Tooth Fairy Traditions
My nine-year-old daughter has lost almost every one of her baby teeth and collected, on average, a dollar a tooth for each of them. Now her baby molars are falling out and they’re falling out in two pieces which means, obviously Mother, she gets paid twice for them. Our tooth fairy is no dummy though, she brought fifty cents for the first molar and another fifty will come when the other half falls out. She’s smart! Now if she could only remember to actually come on the night one of my kids loses a tooth.
Today I thought it would be fun to take a look at tooth fairy traditions and gear.
The Tooth Fairy: A Little Back Story
The tooth fairy myth originated in the United States but is found in many other countries, including Ireland, South Africa, Italy and Australia. It’s said to be a combination of an old European tradition of burying lost baby teeth in the ground and the story of a tooth mouse from a 17th century French fairy tale titled “La Bonne Petite Souris.” In the story, a fairy is transformed into a mouse to help a queen defeat an evil king; she hides underneath the evil king’s pillow and eventually knocks out all his teeth.
The tooth fairy tradition in other countries is often different from the myth we have here in the United States. In Italy, Spain and France a small mouse collects children’s teeth. In some Asian countries children throw their tooth on the roof if it fell from their lower jaw or put it below the house if it fell from their upper jaw.
You can read about all the various tooth fairy tradition in Throw Your Tooth On The Roof, a book of collected traditions by Selby Beeler.
Special Containers for the Fairy’s Loot
I love the idea of specific tooth fairy-related gear, like cute boxes or bags for your child to put her tooth in at bedtime. My kids are very light sleepers, though, so if the tooth fairy were to reach under their pillows to collect a tooth, they’d definitely wake up. I’ve also found that if the special tooth box is left on the kitchen counter, instead of under a pillow or on a bedside table, the “tooth fairy” is a lot more likely to make a deposit in a timely manner.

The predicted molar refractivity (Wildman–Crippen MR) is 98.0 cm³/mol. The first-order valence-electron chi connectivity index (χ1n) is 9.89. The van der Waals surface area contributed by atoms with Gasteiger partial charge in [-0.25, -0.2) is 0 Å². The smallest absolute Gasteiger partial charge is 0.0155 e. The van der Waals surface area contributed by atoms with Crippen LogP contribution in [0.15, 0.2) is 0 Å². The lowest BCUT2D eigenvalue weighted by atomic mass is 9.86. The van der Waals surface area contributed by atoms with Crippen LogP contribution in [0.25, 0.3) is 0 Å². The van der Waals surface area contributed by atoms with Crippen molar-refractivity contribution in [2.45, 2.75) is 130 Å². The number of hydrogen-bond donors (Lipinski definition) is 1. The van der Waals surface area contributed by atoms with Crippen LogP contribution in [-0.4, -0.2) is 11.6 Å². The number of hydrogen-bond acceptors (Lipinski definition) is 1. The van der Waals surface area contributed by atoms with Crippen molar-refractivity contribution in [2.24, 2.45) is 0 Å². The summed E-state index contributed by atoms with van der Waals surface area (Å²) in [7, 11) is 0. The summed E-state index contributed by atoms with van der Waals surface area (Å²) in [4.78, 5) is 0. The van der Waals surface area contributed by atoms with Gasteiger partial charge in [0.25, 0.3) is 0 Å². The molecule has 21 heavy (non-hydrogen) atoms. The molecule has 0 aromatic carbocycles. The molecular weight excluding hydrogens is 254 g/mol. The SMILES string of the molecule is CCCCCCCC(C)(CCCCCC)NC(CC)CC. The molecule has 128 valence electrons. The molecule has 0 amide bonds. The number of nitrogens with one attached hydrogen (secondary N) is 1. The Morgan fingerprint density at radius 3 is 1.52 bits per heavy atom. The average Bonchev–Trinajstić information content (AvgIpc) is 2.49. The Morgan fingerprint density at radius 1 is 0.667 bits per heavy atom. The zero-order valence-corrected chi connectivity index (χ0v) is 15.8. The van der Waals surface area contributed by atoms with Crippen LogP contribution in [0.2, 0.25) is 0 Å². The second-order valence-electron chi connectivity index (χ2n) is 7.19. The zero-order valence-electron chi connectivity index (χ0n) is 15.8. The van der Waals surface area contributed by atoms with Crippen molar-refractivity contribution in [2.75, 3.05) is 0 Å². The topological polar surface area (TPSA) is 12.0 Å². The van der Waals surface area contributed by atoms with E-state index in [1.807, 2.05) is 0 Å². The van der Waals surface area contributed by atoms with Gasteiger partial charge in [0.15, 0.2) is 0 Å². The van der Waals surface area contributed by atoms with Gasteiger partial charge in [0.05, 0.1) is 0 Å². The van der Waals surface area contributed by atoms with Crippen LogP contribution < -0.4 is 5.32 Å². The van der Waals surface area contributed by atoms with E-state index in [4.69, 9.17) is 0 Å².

You can also make your own tooth box, like this one by artist Vesna Taneva-Miller, constructed from a large matchbox, although I might add a ribbon handle so the box can hang on the outside of a bedroom door, further insuring the tooth fairy will not forget to stop by and won’t have to worry about tripping over toys and waking up a kid.
These tooth fairy bears from Martha Stewart (pictured above) are a bit more complicated but far too cute not to share. I know it’s sewing but remember the softies my kids and I made? It has to be easier than that — the bears only have one head, after all.
According to this CBS report, the going rate for teeth is rising, up by 22 percent from a year ago. The average kid is raking in $2.09 on average per baby tooth. I’m taking heart, though, in the fact that most parents in the survey said they give out $1.00 per tooth. How much does your tooth fairy fork over per tooth?
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Published April 8, 2008. Last updated August 13, 2018.